UNEMPLOYED young people have been learning how to turn their lives around and get into work thanks to a new programme by the army.
A total of 17 youths from across the Portsmouth area took part in the six-week Armed Forces Employability Programme (AFEP).
Aimed at making those who are not in work or education more employable, the scheme was broken up to give young people a chance to learn what life in the military is like as well as speak to a number of local businesses and gain vocational skills.
The effort was run by the 11 Infantry Brigade civil engagement team in Aldershot and supported by army reservists from 106 Regiment Royal Artillery, which has a battery based in Hilsea.
Joe Weltch, 21, of Southsea, was one of those taking part and said the project had boosted his confidence.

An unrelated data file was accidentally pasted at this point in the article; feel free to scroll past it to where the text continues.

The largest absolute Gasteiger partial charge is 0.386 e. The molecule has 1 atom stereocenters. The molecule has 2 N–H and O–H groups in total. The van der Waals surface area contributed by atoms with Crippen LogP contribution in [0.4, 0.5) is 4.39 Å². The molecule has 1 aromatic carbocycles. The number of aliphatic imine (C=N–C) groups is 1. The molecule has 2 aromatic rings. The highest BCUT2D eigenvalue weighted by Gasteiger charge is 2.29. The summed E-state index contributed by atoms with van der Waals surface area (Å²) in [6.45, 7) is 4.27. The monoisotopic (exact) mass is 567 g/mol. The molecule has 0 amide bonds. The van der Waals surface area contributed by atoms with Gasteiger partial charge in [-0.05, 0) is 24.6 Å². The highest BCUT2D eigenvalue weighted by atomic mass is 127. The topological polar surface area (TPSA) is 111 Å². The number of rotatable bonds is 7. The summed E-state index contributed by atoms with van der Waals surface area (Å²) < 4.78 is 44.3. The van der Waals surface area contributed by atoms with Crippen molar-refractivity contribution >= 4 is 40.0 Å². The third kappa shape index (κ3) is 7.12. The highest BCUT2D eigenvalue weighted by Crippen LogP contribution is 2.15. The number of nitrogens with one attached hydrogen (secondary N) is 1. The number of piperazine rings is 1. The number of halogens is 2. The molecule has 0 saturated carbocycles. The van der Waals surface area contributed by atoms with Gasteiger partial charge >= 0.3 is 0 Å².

‘I have grown up in foster care, so life has always been unstable,’ he said. ‘I wanted to do something with my life, the military has always interested me but it’s knowing what to expect and where to go.
‘One week here and I am already finding myself and so many doors are opening for me.’
New mum Jasmine Stanley, 19, of Fareham, said she wanted to make her life better for her little boy.
She said: ‘My background is not something I am proud of. I want my son’s childhood to be different and I want to be able to provide for him.
‘The military week was amazing, I feel happier in myself and I know I can make the necessary changes to make a better life for us.
‘My dream is to be a nurse; I’ve spoken to a few military people here who have confirmed what I need to do to get there.
‘I really hope to be that person in the field in a couple of years’ time saving peoples’ lives.’
This was the second time the programme has been held in the Solent area.
Lieutenant Colonel Tim Pennett, commanding officer of 106 Regiment Royal Artillery, said: ‘The AFEP programme is a fantastic way in which the Armed Forces can give back to the local community.’